That poor family, so sad. Maybe if the local GP picked up on how poorly she was in the first place and started antibiotics then maybe have been different, dr gohar was the dr who told my auntie she had a throat infection and the cough was all in her head, this went back and forth for weeks then we later found out she had lung cancer and died. He then told me I don’t need to be referred after irregular bleeding and a history of cervical cancer, I then put it in writing that if he didn’t refer me and something was wrong I’d sue. I was later referred as he wouldnt sign my letter and I later had an emergency hysterectomy but remember dr gohar said that there was no need to be referred. I have now moved from harlow and my local gp is so much better. If your dr is him, I would get away if you want to have a healthy happy life. We did put in a complaint that took months to be seen and other gp covered for him saying it was all protocol and his a good doctor, they will stick by eachother instead of pushing crap doctors for extra training or to be watched to make sure they actually do the job properly.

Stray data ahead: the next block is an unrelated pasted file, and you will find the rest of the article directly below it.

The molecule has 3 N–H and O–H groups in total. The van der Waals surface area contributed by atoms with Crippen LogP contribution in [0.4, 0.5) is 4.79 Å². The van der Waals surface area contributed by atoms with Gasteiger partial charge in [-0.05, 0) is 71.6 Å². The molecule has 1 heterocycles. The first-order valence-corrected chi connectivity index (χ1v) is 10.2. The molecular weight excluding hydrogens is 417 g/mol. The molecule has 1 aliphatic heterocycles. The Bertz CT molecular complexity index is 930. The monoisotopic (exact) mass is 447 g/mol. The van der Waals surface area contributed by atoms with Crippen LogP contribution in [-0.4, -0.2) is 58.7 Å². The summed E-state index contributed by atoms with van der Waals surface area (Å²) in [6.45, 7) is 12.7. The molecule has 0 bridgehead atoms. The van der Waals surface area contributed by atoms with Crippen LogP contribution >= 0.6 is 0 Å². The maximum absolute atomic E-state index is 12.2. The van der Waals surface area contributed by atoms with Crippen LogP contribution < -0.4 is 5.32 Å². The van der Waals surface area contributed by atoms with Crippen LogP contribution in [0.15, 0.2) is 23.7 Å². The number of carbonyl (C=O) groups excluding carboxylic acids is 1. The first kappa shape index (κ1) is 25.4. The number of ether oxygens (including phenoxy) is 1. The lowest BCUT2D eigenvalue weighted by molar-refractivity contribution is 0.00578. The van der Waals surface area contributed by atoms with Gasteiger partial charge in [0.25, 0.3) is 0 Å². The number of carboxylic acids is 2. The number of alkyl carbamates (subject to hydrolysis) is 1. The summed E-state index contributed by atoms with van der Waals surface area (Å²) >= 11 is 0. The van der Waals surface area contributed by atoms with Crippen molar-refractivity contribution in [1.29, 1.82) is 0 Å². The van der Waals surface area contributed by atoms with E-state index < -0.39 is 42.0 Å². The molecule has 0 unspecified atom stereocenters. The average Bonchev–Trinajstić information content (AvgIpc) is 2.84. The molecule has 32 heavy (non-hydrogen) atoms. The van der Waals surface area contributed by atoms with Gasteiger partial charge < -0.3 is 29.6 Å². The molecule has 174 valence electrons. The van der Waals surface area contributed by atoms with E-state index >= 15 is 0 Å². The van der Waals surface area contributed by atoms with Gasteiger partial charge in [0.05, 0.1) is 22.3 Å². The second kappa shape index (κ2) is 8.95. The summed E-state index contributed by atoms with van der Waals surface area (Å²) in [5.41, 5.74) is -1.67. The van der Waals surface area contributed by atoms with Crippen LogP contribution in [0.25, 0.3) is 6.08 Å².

Adam
2024-03-19 16:15:30

Alex why do you assume the only alternative is the US system which is equally crazy. There are many systems across the world in Europe and US/NZ etc which are much better than the NHS. They are easier to access and have better outcomes the sad reality is most people are convinced it is NHS or US system. I would advocate we align with those. The NHS needs to be scrapped because it is not fit for purpose it has not been for decades.

Mrs Black
2024-03-20 14:20:33